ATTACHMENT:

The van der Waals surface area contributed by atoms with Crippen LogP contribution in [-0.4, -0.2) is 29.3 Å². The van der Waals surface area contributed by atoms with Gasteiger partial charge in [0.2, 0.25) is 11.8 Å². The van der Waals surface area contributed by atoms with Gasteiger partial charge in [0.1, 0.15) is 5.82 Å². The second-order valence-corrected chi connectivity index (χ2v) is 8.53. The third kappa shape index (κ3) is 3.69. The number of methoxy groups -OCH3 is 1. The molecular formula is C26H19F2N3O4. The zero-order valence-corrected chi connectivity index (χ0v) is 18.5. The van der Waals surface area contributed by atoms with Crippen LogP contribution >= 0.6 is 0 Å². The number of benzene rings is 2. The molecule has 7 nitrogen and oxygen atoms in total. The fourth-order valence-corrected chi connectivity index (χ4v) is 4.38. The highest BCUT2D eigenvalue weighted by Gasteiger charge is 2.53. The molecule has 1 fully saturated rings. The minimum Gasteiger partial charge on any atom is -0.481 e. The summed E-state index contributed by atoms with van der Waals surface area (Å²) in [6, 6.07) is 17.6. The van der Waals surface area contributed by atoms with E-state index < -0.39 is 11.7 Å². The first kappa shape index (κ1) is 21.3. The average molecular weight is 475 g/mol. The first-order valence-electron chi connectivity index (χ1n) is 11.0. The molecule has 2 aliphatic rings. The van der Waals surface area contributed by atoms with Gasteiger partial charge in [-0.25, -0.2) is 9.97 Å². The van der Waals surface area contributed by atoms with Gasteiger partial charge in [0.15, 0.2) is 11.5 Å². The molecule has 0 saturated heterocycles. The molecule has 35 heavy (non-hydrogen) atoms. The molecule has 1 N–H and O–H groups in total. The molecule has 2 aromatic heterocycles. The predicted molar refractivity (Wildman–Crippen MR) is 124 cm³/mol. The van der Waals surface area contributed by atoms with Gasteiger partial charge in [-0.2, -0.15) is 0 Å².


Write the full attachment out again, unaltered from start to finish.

The van der Waals surface area contributed by atoms with Crippen LogP contribution in [-0.4, -0.2) is 29.3 Å². The van der Waals surface area contributed by atoms with Gasteiger partial charge in [0.2, 0.25) is 11.8 Å². The van der Waals surface area contributed by atoms with Gasteiger partial charge in [0.1, 0.15) is 5.82 Å². The second-order valence-corrected chi connectivity index (χ2v) is 8.53. The third kappa shape index (κ3) is 3.69. The number of methoxy groups -OCH3 is 1. The molecular formula is C26H19F2N3O4. The zero-order valence-corrected chi connectivity index (χ0v) is 18.5. The van der Waals surface area contributed by atoms with Crippen LogP contribution >= 0.6 is 0 Å². The number of benzene rings is 2. The molecule has 7 nitrogen and oxygen atoms in total. The fourth-order valence-corrected chi connectivity index (χ4v) is 4.38. The highest BCUT2D eigenvalue weighted by Gasteiger charge is 2.53. The molecule has 1 fully saturated rings. The minimum Gasteiger partial charge on any atom is -0.481 e. The summed E-state index contributed by atoms with van der Waals surface area (Å²) in [6, 6.07) is 17.6. The van der Waals surface area contributed by atoms with E-state index < -0.39 is 11.7 Å². The first kappa shape index (κ1) is 21.3. The average molecular weight is 475 g/mol. The first-order valence-electron chi connectivity index (χ1n) is 11.0. The molecule has 2 aliphatic rings. The van der Waals surface area contributed by atoms with Gasteiger partial charge in [-0.25, -0.2) is 9.97 Å². The van der Waals surface area contributed by atoms with Gasteiger partial charge in [0.15, 0.2) is 11.5 Å². The molecule has 0 saturated heterocycles. The molecule has 35 heavy (non-hydrogen) atoms. The molecule has 1 N–H and O–H groups in total. The molecule has 2 aromatic heterocycles. The predicted molar refractivity (Wildman–Crippen MR) is 124 cm³/mol. The van der Waals surface area contributed by atoms with Gasteiger partial charge in [-0.2, -0.15) is 0 Å².